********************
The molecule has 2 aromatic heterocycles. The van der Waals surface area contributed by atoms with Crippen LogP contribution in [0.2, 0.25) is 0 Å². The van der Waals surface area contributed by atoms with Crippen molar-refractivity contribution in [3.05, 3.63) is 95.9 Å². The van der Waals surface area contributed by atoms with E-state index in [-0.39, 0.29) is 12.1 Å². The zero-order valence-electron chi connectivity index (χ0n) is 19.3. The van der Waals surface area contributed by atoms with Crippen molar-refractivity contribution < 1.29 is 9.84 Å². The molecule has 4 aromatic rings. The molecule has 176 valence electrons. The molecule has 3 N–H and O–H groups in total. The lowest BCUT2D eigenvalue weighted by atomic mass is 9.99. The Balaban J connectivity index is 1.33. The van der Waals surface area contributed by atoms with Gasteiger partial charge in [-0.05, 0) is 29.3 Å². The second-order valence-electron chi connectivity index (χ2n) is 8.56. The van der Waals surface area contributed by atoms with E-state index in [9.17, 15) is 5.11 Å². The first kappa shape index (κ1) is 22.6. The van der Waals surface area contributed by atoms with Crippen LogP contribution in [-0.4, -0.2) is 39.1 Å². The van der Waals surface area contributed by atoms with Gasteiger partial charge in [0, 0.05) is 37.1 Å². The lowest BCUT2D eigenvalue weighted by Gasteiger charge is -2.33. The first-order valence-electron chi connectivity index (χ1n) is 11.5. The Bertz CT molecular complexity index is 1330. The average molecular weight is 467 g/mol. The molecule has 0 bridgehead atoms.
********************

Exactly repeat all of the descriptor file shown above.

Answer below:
The molecule has 2 aromatic heterocycles. The van der Waals surface area contributed by atoms with Crippen LogP contribution in [0.2, 0.25) is 0 Å². The van der Waals surface area contributed by atoms with Crippen molar-refractivity contribution in [3.05, 3.63) is 95.9 Å². The van der Waals surface area contributed by atoms with E-state index in [-0.39, 0.29) is 12.1 Å². The zero-order valence-electron chi connectivity index (χ0n) is 19.3. The van der Waals surface area contributed by atoms with Crippen molar-refractivity contribution < 1.29 is 9.84 Å². The molecule has 4 aromatic rings. The molecule has 176 valence electrons. The molecule has 3 N–H and O–H groups in total. The lowest BCUT2D eigenvalue weighted by atomic mass is 9.99. The Balaban J connectivity index is 1.33. The van der Waals surface area contributed by atoms with Gasteiger partial charge in [-0.05, 0) is 29.3 Å². The second-order valence-electron chi connectivity index (χ2n) is 8.56. The van der Waals surface area contributed by atoms with E-state index in [9.17, 15) is 5.11 Å². The first kappa shape index (κ1) is 22.6. The van der Waals surface area contributed by atoms with Crippen LogP contribution in [-0.4, -0.2) is 39.1 Å². The van der Waals surface area contributed by atoms with Gasteiger partial charge in [0, 0.05) is 37.1 Å². The lowest BCUT2D eigenvalue weighted by Gasteiger charge is -2.33. The first-order valence-electron chi connectivity index (χ1n) is 11.5. The Bertz CT molecular complexity index is 1330. The average molecular weight is 467 g/mol. The molecule has 0 bridgehead atoms.